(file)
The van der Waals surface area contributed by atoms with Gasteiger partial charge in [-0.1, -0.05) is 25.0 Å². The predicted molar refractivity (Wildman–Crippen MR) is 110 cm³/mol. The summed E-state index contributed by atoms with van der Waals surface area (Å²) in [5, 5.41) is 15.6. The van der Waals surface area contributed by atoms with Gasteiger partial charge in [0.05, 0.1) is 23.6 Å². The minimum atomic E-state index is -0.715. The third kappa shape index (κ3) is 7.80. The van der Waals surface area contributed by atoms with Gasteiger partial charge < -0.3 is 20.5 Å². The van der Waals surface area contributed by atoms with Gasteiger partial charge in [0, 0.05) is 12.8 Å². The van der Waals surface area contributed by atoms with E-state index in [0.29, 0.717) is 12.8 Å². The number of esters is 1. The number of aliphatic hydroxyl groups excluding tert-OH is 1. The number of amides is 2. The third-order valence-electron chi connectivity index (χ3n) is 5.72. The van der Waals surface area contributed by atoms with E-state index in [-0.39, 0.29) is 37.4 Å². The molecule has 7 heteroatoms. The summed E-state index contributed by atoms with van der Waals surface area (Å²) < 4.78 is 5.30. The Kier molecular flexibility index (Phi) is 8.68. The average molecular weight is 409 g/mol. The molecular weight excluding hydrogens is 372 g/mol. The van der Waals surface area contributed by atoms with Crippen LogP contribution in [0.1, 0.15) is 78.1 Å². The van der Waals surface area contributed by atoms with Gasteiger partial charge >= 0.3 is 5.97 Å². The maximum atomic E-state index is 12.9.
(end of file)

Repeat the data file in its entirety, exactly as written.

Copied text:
The van der Waals surface area contributed by atoms with Gasteiger partial charge in [-0.1, -0.05) is 25.0 Å². The predicted molar refractivity (Wildman–Crippen MR) is 110 cm³/mol. The summed E-state index contributed by atoms with van der Waals surface area (Å²) in [5, 5.41) is 15.6. The van der Waals surface area contributed by atoms with Gasteiger partial charge in [0.05, 0.1) is 23.6 Å². The minimum atomic E-state index is -0.715. The third kappa shape index (κ3) is 7.80. The van der Waals surface area contributed by atoms with Gasteiger partial charge < -0.3 is 20.5 Å². The van der Waals surface area contributed by atoms with Gasteiger partial charge in [0, 0.05) is 12.8 Å². The van der Waals surface area contributed by atoms with E-state index in [0.29, 0.717) is 12.8 Å². The number of esters is 1. The number of aliphatic hydroxyl groups excluding tert-OH is 1. The number of amides is 2. The third-order valence-electron chi connectivity index (χ3n) is 5.72. The van der Waals surface area contributed by atoms with E-state index in [-0.39, 0.29) is 37.4 Å². The molecule has 7 heteroatoms. The summed E-state index contributed by atoms with van der Waals surface area (Å²) < 4.78 is 5.30. The Kier molecular flexibility index (Phi) is 8.68. The average molecular weight is 409 g/mol. The molecular weight excluding hydrogens is 372 g/mol. The van der Waals surface area contributed by atoms with Crippen LogP contribution in [0.1, 0.15) is 78.1 Å². The van der Waals surface area contributed by atoms with Gasteiger partial charge >= 0.3 is 5.97 Å². The maximum atomic E-state index is 12.9.